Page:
- Eric Le Borgne, and Katherine Baer
- Published Date:
- July 2008
© 2008 International Monetary Fund
Production: IMF Multimedia Services Division
Cover Design: Andrew Sylvester
Typesetting: Alicia Etchebarne-Bourdin
Cover Photo: Frank May/dpa/Corbis
Tax amnesties : theory, trends, and some alternatives / Katherine Baer and Eric Le Borgne – Washington, D.C. : International Monetary Fund, 2008.
Includes bibliographical references.
1. Tax amnesty. 2. Tax collection. 3. Taxpayer compliance. I. Le Borgne, Eric. II. International Monetary Fund.
HJ2319 .B347 2008
Disclaimer: This publication should not be reported as representing the views or policies of the International Monetary Fund. The views expressed in this work are those of the authors and do not necessarily represent those of the IMF, its Executive Board, or its management.
Please send orders to:
International Monetary Fund, Publication Services
700 19th Street, NW, Washington, DC 20431, U.S.A.
Telephone: (202) 623-7430 Telefax: (202) 623-7201
Abbreviations and Acronyms
Bureau of Internal Revenue (Philippines)
Congressional Planning and Budget Office (Philippines)
Dirección General de Impuestos Nacionales (General Directorate of National Taxes, Colombia)
Federation of Tax Administrators
Gross domestic product
Gross national product
Inland Revenue Authority of Singapore
Impuesto sobre la renta de personas físicas (personal income tax, Spain)
Parcelamento Especial (Special Installment program, Brazil)
Voluntary Abatement and Assessment Program (Philippines)
Tax amnesty programs have a long history and remain as popular as ever, across both countries and states. Policymakers often view such programs as an efficient tool that produces both short- and medium-term benefits. In the short term, amnesties yield additional revenue, although often not as much as expected. This “extra” revenue can be most desirable in times of recession or financial crisis when revenues are under pressure and expenditures are growing quickly. In the medium term, a successful tax amnesty is expected to increase the tax base, and therefore future revenue collection, as tax evaders are brought into the tax net. In other words, the amnesty is expected to improve tax compliance. Some policymakers view tax amnesties as an efficient measure, as they immediately raise the yield of a given tax without changing its structure (its tax rate and base), and also as an equitable one, as the revenue collected from tax evaders reduces the disparity in the effective tax rate of previously evading citizens and tax-law-abiding ones.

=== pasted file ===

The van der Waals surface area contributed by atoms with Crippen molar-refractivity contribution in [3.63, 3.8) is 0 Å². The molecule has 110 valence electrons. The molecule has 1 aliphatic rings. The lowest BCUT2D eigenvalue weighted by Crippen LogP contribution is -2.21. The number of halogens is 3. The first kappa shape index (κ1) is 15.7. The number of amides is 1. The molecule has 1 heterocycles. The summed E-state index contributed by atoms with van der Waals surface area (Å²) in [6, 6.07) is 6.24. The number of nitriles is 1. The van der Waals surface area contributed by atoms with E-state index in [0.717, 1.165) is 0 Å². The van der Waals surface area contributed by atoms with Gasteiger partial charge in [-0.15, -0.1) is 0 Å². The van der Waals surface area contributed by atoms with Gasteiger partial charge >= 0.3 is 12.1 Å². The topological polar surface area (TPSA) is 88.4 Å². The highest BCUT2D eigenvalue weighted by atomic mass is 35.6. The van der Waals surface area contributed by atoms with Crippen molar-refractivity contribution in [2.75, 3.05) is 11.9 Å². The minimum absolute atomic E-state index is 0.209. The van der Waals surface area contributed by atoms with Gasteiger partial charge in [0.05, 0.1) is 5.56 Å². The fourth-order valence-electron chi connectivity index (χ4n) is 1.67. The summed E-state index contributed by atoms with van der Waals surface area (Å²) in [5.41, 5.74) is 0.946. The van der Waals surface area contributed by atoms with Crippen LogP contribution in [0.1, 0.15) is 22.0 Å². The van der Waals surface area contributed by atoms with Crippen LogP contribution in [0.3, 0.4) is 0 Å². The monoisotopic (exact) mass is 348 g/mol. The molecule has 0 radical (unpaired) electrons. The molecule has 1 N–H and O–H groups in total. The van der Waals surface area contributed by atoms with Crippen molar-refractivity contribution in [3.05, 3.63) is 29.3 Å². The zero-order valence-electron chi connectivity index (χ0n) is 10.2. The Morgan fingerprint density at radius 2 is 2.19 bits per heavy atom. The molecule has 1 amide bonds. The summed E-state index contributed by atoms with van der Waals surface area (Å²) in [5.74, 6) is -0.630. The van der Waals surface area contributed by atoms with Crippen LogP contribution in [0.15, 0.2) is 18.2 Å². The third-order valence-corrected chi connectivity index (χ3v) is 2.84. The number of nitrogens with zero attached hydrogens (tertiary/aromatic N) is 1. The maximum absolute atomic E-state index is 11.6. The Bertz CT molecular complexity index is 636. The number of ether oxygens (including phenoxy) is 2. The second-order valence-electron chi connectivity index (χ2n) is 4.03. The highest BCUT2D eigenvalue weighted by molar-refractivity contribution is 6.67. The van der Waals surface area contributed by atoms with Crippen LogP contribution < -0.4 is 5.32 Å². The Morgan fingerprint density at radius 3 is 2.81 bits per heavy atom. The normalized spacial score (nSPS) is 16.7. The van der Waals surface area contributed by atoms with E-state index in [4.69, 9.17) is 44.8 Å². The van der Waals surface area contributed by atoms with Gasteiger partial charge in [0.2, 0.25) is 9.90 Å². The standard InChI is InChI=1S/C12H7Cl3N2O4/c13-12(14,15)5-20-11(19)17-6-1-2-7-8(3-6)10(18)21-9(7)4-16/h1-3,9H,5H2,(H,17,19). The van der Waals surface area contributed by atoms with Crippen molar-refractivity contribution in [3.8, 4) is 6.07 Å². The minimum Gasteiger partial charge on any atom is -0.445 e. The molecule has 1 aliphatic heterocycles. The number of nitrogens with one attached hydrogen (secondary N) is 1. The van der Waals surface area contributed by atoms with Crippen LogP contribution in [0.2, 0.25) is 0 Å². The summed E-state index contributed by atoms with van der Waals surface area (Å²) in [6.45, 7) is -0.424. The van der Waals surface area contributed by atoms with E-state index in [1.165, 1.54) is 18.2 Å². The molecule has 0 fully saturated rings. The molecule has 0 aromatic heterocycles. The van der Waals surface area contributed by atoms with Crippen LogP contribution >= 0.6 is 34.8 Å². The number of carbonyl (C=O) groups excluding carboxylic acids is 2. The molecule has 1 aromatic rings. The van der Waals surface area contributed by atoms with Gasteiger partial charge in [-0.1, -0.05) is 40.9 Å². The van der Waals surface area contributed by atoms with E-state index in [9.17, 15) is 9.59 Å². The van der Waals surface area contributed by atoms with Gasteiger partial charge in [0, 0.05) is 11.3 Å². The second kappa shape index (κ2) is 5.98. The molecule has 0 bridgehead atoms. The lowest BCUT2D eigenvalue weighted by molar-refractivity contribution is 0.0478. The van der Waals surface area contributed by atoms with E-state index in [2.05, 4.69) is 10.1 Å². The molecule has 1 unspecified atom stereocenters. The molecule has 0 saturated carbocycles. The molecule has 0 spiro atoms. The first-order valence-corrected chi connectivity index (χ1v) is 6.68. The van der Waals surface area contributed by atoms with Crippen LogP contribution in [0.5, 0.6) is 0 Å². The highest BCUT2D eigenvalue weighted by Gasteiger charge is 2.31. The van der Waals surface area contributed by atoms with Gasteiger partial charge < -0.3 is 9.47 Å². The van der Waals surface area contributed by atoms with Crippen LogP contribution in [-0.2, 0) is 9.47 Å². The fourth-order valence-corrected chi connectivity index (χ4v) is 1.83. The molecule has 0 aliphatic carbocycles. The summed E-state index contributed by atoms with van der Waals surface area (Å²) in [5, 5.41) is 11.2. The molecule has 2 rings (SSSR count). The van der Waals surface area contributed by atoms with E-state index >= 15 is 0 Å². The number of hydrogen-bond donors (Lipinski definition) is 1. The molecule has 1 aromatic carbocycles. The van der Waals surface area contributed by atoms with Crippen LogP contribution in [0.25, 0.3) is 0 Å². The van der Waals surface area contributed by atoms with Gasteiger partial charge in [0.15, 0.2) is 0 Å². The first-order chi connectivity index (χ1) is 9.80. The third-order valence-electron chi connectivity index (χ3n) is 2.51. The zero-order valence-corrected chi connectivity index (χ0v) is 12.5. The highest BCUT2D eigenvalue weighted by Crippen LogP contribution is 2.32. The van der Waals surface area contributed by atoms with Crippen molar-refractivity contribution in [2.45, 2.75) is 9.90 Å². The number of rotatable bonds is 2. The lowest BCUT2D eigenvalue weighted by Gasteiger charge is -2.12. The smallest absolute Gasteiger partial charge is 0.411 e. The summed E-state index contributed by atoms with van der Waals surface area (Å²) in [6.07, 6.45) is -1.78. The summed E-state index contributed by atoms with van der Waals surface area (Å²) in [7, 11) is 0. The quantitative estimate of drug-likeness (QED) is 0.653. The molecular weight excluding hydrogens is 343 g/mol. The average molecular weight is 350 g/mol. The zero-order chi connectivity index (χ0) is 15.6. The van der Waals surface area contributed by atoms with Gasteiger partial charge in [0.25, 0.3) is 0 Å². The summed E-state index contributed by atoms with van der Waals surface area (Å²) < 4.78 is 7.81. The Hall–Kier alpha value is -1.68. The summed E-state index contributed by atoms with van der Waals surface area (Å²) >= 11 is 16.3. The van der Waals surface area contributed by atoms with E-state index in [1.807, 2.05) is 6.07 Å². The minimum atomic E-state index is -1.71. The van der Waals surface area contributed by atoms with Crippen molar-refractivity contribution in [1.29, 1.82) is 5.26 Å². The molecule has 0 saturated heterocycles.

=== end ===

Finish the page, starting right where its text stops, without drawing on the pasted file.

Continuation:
International experience, however, shows that the perceived benefits of tax amnesty programs are at best overstated and often unlikely to exceed the programs’ costs—of administration and of reduced taxpayer compliance—which are rarely measured. The benchmark that policymakers often use to assess the revenue impact of a tax amnesty is the short-term gross revenue gain, and not the net revenue gain—not only in the short term, but also over a medium-term horizon. Over the medium term, potentially the largest and most significant cost of a tax amnesty can be a reduction in future tax compliance.
This paper provides an overview of the advantages and disadvantages of tax amnesties as a tool for raising revenue and increasing tax compliance. Drawing on results from the theoretical literature, econometric evidence, and selected country and U.S. state case studies, it concludes that (1) “successful” tax amnesties are the exception rather than the norm as, over time, net revenue collection and compliance are often negatively affected by amnesties; (2) the main problems that tax amnesties set out to address, namely, weak revenue performance and high delinquency and noncompliance rates, are unlikely to be resolved without an improvement in the tax administration’s detection and enforcement powers; and (3) the most “successful” amnesty programs have relied on improving the tax administration’s enforcement capacity. Finally, given the potential drawbacks of tax amnesties, a few alternative measures are discussed.
The authors gratefully acknowledge the contributions to this paper by several colleagues, including Peter Barrand, John Brondolo, Dale Hart, Allan Jensen, and Geremia Palomba, and the valuable comments provided by Michael Keen, Andrea Lemgruber, Victoria Perry, and Carlos Silvani. The authors would also like to thank Graciela Kaminsky for the insightful comments she provided on the paper during the IMF Fiscal Affairs Department’s 2007 annual Policy Development and Research Seminar. Rebecca Obstler of the External Relations Department coordinated the production of the publication.